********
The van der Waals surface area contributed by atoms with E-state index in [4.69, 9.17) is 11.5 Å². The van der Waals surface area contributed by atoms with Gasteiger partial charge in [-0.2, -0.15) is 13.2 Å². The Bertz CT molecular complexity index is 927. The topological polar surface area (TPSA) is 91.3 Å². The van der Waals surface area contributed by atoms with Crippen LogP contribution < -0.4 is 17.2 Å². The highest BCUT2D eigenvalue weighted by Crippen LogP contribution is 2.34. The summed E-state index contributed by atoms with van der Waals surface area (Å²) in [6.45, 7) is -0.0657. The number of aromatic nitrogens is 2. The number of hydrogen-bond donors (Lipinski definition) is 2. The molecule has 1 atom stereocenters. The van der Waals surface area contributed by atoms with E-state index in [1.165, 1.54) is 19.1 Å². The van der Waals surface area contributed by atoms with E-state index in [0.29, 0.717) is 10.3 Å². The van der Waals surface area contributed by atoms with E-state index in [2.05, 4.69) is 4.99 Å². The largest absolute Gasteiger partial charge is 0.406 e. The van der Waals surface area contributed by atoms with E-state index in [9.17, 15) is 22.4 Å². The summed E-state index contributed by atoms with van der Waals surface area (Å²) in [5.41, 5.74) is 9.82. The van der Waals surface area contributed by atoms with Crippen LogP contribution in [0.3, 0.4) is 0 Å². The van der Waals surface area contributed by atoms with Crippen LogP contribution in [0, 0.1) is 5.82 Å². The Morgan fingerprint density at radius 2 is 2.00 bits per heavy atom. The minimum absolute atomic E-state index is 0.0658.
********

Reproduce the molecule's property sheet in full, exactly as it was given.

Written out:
The van der Waals surface area contributed by atoms with E-state index in [4.69, 9.17) is 11.5 Å². The van der Waals surface area contributed by atoms with Gasteiger partial charge in [-0.2, -0.15) is 13.2 Å². The Bertz CT molecular complexity index is 927. The topological polar surface area (TPSA) is 91.3 Å². The van der Waals surface area contributed by atoms with Crippen LogP contribution < -0.4 is 17.2 Å². The highest BCUT2D eigenvalue weighted by Crippen LogP contribution is 2.34. The summed E-state index contributed by atoms with van der Waals surface area (Å²) in [6.45, 7) is -0.0657. The number of aromatic nitrogens is 2. The number of hydrogen-bond donors (Lipinski definition) is 2. The molecule has 1 atom stereocenters. The van der Waals surface area contributed by atoms with E-state index in [1.165, 1.54) is 19.1 Å². The van der Waals surface area contributed by atoms with E-state index in [0.29, 0.717) is 10.3 Å². The van der Waals surface area contributed by atoms with E-state index in [2.05, 4.69) is 4.99 Å². The largest absolute Gasteiger partial charge is 0.406 e. The van der Waals surface area contributed by atoms with E-state index in [9.17, 15) is 22.4 Å². The summed E-state index contributed by atoms with van der Waals surface area (Å²) in [5.41, 5.74) is 9.82. The van der Waals surface area contributed by atoms with Crippen LogP contribution in [0.3, 0.4) is 0 Å². The van der Waals surface area contributed by atoms with Crippen LogP contribution in [0, 0.1) is 5.82 Å². The Morgan fingerprint density at radius 2 is 2.00 bits per heavy atom. The minimum absolute atomic E-state index is 0.0658.